1. Security is actually not a big deal at all. Prepare your kids for what will happen in simple words. “We are going to walk through security. When we get to the conveyor belt, take off your shoes and backpack and put them in the bin I’ll give you. And then wait for me to signal you to walk through the metal detector. Then we will put our shoes on together and grab our bags!” Kids might seem a little bit nervous but keep talking them through it. If they have flown before then they will remember doing it and have a base of reference for the next time. If they have never flown before, take a moment to watch another person or family go through security in front of you and describe all the steps as you watch.
2. Take your time. At first I felt very rushed. I had to move quickly so I wouldn’t annoy the people behind me or the TSA agents who were waiting to wave me through. But reality was that if someone was really in that big of a rush, they would likely not stand behind a family and go through a different line. And that is their choice. If you are too rushed your children will feel that stress and you might leave something behind or accidentally say something stupid that will land you with a pat down! I’ve been in a few airports that have a security line specifically for families. That was cool.
3. Once you are through security you are done with the hardest part. So sit back and relax. I’ve been through so many air ports and all of them have some amazing art work and sculptures and some of them even have play places for the kids. But even if they only have walking escalators, plan on using them a few times because the kids will get a kick out of them!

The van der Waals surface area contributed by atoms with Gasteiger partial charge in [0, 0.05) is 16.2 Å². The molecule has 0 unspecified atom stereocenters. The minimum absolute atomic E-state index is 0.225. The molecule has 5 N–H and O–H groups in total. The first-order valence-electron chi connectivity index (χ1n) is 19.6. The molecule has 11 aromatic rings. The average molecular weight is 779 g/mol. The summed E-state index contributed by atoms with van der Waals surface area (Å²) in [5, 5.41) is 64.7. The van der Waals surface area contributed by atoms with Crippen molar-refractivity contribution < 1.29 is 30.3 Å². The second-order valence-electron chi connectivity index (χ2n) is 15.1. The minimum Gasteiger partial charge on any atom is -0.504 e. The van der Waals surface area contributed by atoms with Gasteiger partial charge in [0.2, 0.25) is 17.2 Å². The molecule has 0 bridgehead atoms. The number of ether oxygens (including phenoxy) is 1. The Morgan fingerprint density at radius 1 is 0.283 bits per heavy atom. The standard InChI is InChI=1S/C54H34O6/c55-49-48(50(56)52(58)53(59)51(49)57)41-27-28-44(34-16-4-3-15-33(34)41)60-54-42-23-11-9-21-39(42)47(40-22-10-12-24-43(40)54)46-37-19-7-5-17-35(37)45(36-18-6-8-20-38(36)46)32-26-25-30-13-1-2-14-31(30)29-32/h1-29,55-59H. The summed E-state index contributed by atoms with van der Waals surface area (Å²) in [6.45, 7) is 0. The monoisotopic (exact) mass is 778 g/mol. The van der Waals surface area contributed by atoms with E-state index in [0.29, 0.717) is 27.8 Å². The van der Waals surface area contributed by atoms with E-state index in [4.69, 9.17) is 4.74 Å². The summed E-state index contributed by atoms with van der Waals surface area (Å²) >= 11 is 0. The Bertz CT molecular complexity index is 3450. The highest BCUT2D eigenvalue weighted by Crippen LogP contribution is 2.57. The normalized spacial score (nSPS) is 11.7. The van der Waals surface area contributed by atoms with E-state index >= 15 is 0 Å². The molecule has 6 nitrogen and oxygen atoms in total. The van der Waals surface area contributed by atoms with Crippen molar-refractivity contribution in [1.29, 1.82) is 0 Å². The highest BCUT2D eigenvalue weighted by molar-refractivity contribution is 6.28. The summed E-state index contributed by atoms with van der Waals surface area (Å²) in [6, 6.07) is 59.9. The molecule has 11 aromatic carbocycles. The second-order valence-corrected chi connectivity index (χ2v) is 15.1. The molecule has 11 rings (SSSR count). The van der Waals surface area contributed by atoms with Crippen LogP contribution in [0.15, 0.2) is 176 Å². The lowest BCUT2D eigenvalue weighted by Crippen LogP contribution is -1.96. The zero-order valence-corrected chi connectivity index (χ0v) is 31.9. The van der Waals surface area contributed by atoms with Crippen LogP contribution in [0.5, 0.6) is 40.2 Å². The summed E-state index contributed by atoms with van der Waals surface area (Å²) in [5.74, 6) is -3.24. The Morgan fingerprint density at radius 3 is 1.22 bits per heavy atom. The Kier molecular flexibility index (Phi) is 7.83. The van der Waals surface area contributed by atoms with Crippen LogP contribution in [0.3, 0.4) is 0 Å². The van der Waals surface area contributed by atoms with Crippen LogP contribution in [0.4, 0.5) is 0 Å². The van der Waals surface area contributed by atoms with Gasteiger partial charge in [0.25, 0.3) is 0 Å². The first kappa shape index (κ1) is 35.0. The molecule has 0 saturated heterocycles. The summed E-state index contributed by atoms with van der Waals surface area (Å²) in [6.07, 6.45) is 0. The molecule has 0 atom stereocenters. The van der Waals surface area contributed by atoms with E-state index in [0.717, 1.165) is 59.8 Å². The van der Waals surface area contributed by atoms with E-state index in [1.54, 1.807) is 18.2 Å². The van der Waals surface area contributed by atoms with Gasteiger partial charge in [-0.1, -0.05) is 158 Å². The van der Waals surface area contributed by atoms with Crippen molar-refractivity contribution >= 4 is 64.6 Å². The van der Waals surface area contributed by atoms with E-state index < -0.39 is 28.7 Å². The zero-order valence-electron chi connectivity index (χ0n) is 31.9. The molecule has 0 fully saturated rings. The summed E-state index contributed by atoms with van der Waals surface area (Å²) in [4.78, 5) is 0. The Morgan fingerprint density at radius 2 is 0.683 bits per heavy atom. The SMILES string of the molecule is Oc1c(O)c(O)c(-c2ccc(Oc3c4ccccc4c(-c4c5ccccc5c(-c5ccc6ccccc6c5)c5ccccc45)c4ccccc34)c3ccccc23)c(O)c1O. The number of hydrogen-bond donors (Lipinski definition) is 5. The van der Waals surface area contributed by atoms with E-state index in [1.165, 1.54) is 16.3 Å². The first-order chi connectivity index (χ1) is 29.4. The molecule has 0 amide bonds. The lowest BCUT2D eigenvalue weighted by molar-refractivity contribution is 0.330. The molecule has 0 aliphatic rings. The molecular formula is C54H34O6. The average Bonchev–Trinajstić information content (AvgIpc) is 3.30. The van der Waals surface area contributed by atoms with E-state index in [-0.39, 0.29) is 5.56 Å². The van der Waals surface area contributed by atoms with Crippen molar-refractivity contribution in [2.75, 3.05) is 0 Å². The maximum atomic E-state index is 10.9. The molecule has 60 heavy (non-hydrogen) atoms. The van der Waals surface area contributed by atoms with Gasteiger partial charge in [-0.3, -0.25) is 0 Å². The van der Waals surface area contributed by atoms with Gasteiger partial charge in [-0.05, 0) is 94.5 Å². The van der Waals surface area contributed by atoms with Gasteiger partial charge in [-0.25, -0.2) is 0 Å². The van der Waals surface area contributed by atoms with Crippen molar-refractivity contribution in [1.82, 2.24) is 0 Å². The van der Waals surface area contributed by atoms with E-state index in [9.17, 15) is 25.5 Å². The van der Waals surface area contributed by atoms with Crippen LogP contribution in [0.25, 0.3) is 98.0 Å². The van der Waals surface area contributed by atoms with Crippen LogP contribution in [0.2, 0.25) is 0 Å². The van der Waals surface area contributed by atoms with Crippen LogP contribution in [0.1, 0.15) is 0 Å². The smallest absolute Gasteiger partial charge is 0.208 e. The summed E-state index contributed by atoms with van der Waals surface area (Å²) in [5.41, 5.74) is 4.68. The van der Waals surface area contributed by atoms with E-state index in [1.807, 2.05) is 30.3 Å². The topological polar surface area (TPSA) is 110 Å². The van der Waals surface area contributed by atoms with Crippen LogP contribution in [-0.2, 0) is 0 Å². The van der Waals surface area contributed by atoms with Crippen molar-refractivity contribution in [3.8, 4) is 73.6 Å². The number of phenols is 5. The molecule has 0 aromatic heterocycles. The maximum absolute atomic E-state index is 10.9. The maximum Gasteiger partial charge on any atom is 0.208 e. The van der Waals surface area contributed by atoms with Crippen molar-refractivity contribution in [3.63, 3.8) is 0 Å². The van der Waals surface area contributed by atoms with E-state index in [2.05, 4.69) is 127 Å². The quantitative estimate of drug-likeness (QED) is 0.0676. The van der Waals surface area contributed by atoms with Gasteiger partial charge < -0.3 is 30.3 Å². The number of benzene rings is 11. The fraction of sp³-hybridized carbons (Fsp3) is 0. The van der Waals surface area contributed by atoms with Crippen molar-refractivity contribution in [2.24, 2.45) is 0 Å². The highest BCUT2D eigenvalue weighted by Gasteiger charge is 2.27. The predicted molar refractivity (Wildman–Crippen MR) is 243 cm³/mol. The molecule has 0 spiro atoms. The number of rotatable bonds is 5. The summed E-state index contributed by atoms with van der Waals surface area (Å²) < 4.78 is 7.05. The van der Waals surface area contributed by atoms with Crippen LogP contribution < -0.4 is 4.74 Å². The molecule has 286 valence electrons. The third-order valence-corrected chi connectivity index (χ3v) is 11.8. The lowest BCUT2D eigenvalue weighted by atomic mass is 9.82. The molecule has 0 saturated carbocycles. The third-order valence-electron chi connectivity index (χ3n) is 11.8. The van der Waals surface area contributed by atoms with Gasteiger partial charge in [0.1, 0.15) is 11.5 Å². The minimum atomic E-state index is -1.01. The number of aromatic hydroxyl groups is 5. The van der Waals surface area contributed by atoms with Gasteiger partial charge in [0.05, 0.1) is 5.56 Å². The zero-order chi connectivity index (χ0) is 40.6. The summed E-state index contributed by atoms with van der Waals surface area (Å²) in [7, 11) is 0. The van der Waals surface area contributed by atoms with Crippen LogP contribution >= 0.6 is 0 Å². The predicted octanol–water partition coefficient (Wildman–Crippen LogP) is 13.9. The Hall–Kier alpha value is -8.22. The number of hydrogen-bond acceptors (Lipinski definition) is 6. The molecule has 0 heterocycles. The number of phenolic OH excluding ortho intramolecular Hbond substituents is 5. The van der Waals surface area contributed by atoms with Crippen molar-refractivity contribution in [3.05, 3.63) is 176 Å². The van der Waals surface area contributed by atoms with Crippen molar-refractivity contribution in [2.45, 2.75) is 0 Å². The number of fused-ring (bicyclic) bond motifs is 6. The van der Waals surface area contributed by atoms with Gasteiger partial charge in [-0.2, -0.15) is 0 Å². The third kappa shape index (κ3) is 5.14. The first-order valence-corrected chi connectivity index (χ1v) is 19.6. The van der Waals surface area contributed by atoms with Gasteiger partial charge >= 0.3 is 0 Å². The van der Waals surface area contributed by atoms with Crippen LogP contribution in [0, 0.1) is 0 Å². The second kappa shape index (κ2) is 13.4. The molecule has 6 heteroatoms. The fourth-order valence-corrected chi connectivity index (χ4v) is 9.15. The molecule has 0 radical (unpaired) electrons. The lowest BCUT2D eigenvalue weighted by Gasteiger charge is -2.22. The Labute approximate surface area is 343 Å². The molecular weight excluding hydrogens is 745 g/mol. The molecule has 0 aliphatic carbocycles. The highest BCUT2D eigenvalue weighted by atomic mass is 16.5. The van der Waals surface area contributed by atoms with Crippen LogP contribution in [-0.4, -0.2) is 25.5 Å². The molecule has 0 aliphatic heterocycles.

Boarding the Plane:
Some of the airlines that I’ve flown with have allowed families to board first. There are pros and cons to doing this.
Pros: If you board first you get your pick of overhead bins. You don’t have to worry about your kids bumping into other passengers and your kids will probably be enthralled by watching everyone else board the plane. It also gives you more time to get settled nicely into your seats and you don’t have to walk through as long of a line. I would do this option if your kids aren’t too frustrated with small spaces and if you have several bags.
Cons: If your kids can go stir crazy in small places, getting on first would be a big mistake. Its noisy, busy and crowded and generally takes a half hour or more to get everyone seated. If you hang out in the waiting area for just a bit longer you don’t have to worry about keeping your kids calm or quiet for that much longer. If you have only a few bags that will easily fit under your seat I would definitely take this option.
1. I already suggested a few things about your bags, but here I’ll mention food. I have two different types of children. One type will get a bag of snacks and nibble on it for hours. It is never a center of her attention. She is excited for treats but her world does not revolve around them. She pays alot more attention to her hunger signals. My other daughter is constantly wanting to eat. If you need her to be quiet then plunk a bag of snacks in her hand and she’ll be content to munch away for as long as the bag lasts. Know your children in regards to snacks.
When you are traveling stationary on a plane you don’t burn very many calories. Even if you are a nervous eater or snack out of boredom, don’t bring high calorie foods to snack on because it will just make you feel ill or more sluggish. Also, pack foods that aren’t going to squish or smell or leave lots of random packaging all over for the flight attendant. Snacks like crackers, granola bars and pretzels are good. So are cheese sticks, sliced or dried apples, and raisins. I would not take pears, bananas, hard boiled eggs, Doritos, or an entire package of Oreos.